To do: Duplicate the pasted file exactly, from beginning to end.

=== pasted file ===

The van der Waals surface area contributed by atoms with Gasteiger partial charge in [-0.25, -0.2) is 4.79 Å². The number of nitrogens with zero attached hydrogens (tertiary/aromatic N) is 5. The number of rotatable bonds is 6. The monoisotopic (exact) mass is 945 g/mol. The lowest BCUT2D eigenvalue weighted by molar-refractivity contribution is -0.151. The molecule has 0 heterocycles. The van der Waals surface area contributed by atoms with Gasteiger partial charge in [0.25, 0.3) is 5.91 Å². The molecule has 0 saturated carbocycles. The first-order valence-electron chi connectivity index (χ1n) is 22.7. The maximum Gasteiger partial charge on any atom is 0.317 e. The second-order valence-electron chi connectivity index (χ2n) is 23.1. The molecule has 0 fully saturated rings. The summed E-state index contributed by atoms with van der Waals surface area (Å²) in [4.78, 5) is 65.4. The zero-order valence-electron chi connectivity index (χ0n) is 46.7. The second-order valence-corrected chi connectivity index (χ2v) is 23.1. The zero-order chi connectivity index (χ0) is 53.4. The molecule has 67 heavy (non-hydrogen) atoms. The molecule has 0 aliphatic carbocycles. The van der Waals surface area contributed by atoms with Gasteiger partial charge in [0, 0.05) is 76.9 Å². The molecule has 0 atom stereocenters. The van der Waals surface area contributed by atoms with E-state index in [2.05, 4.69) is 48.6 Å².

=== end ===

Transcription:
The van der Waals surface area contributed by atoms with Gasteiger partial charge in [-0.25, -0.2) is 4.79 Å². The number of nitrogens with zero attached hydrogens (tertiary/aromatic N) is 5. The number of rotatable bonds is 6. The monoisotopic (exact) mass is 945 g/mol. The lowest BCUT2D eigenvalue weighted by molar-refractivity contribution is -0.151. The molecule has 0 heterocycles. The van der Waals surface area contributed by atoms with Gasteiger partial charge in [0.25, 0.3) is 5.91 Å². The molecule has 0 saturated carbocycles. The first-order valence-electron chi connectivity index (χ1n) is 22.7. The maximum Gasteiger partial charge on any atom is 0.317 e. The second-order valence-electron chi connectivity index (χ2n) is 23.1. The molecule has 0 fully saturated rings. The summed E-state index contributed by atoms with van der Waals surface area (Å²) in [4.78, 5) is 65.4. The zero-order valence-electron chi connectivity index (χ0n) is 46.7. The second-order valence-corrected chi connectivity index (χ2v) is 23.1. The zero-order chi connectivity index (χ0) is 53.4. The molecule has 67 heavy (non-hydrogen) atoms. The molecule has 0 aliphatic carbocycles. The van der Waals surface area contributed by atoms with Gasteiger partial charge in [0, 0.05) is 76.9 Å². The molecule has 0 atom stereocenters. The van der Waals surface area contributed by atoms with E-state index in [2.05, 4.69) is 48.6 Å².